How soybeans can improve your diet and save you money
Saving With Soybeans
by Debra Karplus, MS, OTR/L
Eat Healthy for Less
Eating Right Can Be Easy and Cost Effective
Increasing the Nutrition Factor
You've seen those lush green plants growing as you've driven along the highways and back roads in the Midwest or some of the states in the Southeast. You found it difficult to identify what type of crops these were as they were far too short to be corn, with almost a bush-like appearance. Then you discovered that the acres and acres of these plants, categorized as legumes and not vegetables, are soya or soybeans.
Get beyond the myths that soybeans are tasteless and produce gas in your digestive system, and you may discover one of nature's most perfect foods. Soybeans are low cost, fat free, and are a complete protein with the essential amino acids. They also contain many vitamins and minerals. Of course, they have fiber that everyone requires in their diets for optimal health.
Research shows that cooked soybeans assist in lowering cholesterol. For women of a certain age, soybeans are known to help maintain a healthy heart and strengthen aging bones; that's a concern for people at risk for osteopenia or osteoporosis. Though soybeans are a food favored by vegans and vegetarians, as they are a good meat replacement, they are also chosen by meat-eaters, too, not only for their health promoting benefits, but because of their delicious, somewhat nutty flavor.
The edible part of the soybean is the pod of the bean, similar to the green peas with which you are already familiar. The tan-colored dried soybeans have numerous uses in your kitchen and can be purchased packaged or in bulk from most supermarkets and natural food stores and online for about $2 a pound
Experiment with different types of soy products and create delicious foods in your kitchen.
Soy milk is a tasty protein and calcium-rich beverage that can be enjoyed cold or hot and plain or flavored with vanilla, cocoa, coffee or cinnamon. It's available at most supermarkets in the refrigerated section near the milk. Though not a dairy product, soymilk is used by those who are lactose intolerant or have milk allergies, as well as by others who simply enjoy its taste and health benefits. Soymilk can easily be made from scratch, using the dried tan-colored soybeans. Check the internet for recipes for making soymilk at home. You'll be pleased with the lack of effort required to make your own soymilk.
Soy nuts are generally healthier than most snacks. They are made simply from soybeans that are soaked and then baked and often flavored or salted. Unsalted dry roasted soy nuts are the healthiest for you. You can buy them packaged or in bulk, or make them at home seasoned the way you like them.
Textured vegetable protein (TVP), heated and dried soybeans, is often added to cooked dishes as a meat alternative because it is non-fat and high in protein. You can purchase the dried flakes packaged or in bulk or online. Soy powder can be sprinkled on cereal or soup to increase nutritional value. Soy flour is terrific to add in home-baked breads or biscuits or in baked dishes. These soy-based foods are available at many groceries and most health food stores. Just ask.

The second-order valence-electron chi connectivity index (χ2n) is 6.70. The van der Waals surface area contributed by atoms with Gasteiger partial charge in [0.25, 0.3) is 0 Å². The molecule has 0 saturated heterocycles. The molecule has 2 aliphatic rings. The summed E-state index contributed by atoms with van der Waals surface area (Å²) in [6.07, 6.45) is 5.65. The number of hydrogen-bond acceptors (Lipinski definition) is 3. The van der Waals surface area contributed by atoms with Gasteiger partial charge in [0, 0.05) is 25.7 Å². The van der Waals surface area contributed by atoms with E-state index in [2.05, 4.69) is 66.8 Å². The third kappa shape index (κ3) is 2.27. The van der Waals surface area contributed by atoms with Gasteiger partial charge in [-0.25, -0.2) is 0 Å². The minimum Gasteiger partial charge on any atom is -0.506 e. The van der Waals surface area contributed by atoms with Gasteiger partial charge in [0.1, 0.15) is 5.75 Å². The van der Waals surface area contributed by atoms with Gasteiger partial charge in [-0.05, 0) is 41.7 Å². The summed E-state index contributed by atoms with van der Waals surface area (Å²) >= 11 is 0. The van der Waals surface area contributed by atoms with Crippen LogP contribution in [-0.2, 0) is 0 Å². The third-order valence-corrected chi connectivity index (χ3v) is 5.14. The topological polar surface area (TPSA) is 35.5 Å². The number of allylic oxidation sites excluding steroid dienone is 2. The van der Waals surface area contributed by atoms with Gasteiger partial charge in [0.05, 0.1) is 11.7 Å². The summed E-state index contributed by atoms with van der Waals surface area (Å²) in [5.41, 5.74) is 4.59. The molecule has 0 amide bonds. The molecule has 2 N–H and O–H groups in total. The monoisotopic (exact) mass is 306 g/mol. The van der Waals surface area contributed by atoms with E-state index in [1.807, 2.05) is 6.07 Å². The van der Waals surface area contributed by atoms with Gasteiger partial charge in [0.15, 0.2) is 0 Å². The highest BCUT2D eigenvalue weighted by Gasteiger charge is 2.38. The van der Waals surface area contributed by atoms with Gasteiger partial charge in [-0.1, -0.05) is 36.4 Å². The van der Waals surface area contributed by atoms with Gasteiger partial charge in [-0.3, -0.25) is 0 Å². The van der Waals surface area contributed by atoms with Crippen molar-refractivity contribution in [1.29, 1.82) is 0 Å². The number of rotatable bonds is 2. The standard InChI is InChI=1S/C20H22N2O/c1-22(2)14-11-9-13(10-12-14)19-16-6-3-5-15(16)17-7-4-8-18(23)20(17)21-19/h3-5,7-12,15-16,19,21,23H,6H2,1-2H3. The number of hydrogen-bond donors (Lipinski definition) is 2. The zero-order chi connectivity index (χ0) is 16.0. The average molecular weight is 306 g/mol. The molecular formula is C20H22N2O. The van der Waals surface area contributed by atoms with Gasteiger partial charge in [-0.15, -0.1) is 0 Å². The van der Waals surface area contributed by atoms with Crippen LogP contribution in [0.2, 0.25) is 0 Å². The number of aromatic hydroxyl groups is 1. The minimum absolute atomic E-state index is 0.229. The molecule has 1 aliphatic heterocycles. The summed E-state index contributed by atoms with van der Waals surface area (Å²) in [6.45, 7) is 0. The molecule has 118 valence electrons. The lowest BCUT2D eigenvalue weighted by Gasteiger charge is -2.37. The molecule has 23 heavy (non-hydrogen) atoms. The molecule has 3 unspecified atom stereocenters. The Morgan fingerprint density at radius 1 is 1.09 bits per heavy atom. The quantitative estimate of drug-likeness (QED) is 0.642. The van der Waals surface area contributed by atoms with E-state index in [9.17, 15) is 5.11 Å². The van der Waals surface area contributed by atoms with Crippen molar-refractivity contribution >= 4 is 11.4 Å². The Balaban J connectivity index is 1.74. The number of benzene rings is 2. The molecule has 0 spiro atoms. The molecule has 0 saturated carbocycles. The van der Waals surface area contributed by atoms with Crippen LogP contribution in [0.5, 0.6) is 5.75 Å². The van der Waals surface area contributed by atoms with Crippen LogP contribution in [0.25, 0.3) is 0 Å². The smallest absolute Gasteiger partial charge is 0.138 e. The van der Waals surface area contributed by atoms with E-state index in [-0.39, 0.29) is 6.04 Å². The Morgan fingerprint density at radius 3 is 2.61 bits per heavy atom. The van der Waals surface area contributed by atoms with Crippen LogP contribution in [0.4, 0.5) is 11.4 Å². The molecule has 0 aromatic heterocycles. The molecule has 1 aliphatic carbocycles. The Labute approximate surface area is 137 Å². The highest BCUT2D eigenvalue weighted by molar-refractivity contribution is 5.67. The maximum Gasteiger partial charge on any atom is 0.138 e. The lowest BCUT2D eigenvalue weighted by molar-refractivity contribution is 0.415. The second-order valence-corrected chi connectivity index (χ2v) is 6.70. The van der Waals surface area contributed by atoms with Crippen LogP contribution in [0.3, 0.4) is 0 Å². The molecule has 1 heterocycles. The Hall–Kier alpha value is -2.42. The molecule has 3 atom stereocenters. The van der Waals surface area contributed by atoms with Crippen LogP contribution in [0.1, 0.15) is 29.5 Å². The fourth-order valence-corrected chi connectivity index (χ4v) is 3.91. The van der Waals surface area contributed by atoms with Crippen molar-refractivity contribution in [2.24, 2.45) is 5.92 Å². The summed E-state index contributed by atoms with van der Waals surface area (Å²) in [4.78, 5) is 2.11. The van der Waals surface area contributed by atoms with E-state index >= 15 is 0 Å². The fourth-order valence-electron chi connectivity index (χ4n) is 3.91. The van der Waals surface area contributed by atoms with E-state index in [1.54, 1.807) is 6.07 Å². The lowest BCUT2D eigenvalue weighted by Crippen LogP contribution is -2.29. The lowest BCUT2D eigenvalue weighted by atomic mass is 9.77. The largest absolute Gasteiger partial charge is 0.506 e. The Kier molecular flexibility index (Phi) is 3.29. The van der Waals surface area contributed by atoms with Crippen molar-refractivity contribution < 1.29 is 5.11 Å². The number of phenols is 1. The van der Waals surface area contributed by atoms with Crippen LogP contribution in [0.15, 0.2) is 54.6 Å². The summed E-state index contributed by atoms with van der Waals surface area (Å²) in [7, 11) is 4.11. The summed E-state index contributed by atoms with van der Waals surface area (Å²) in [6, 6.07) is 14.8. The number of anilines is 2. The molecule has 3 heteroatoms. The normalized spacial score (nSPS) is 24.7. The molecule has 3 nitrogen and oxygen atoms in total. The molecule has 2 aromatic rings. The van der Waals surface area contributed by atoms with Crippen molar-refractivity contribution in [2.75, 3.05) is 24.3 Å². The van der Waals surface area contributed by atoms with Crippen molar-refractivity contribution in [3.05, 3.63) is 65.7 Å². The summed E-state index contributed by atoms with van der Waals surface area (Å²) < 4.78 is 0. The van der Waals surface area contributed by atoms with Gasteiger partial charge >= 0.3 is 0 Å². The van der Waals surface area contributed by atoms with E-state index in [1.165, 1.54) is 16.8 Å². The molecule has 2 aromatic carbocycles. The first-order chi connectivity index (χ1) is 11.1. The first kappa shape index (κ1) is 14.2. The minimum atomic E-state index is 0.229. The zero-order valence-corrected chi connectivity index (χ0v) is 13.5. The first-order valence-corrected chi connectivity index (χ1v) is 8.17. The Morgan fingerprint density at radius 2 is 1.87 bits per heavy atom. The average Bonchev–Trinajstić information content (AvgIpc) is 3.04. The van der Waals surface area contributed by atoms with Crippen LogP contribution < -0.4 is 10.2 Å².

Tofu (pronounced TO-foo) is a curd made from mashed soybeans or soymilk. You'll find it flavored or plain, soft, firm or extra firm in the grocery refrigerated section near the specialty vegetables, such as bean sprouts. You can cut tofu into slices and make a sandwich, or cut into small cubes and top with tamari, soy sauce, or your favorite seasoning and eat chilled. Or cook tofu; stir fried entrees come to life with tofu added.
Tempeh (pronounced TEM-pay) comes in a frozen patty and can be found, plain or multi-grain, in the grocery freezer. Wow your vegetarian friends with tempeh cooked outdoors on the grill at your next barbecue, or bake or fry it in the kitchen. Because it is made from fermented soybeans, the fermentation process facilitates the body's ability to digest the protein and calcium in this soy-based treasure. Experiment with the many uses for tempeh and you will not be disappointed.
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Edamame (pronounced ed-a-MOM-ay) are green soybeans par-boiled or steamed in their pods. They resemble snow peas and typically you buy them frozen in packages. They're especially high in Vitamin A. Enjoy them as a snack, chilled, or add them to cooked entree or vegetable dishes.
Soybeans are inexpensive, non-fat, high in protein and calcium and are an amazingly versatile food as a beverage (soymilk), snack (soy nuts and edamame), nutrition enhancer (TVP, soy powder, and soy flour), or main course (tofu and tempeh). Peruse your cookbooks or the internet for some ideas on how to cook with soy-based products and then head to your favorite grocery and bring home a bag full of goodies that contain soy. Your family will delight in some of the new foods served on your dinner table.
Debra is an occupational therapist, accountant, teacher and freelance writer. She is a writer for Advance for Occupational Therapy Practitioners. She also writes for Grand Magazine, has some items (fiction and non fiction) selling on Amazon.com (kindle), has written several travel articles for the Champaign-Urbana News-Gazette and several articles for freelancewriting.com and volunteers as a money mentor for the university of illinois cooperative extension money mentoring program. Learn more about her at DebraKarplus.blogspot.com.
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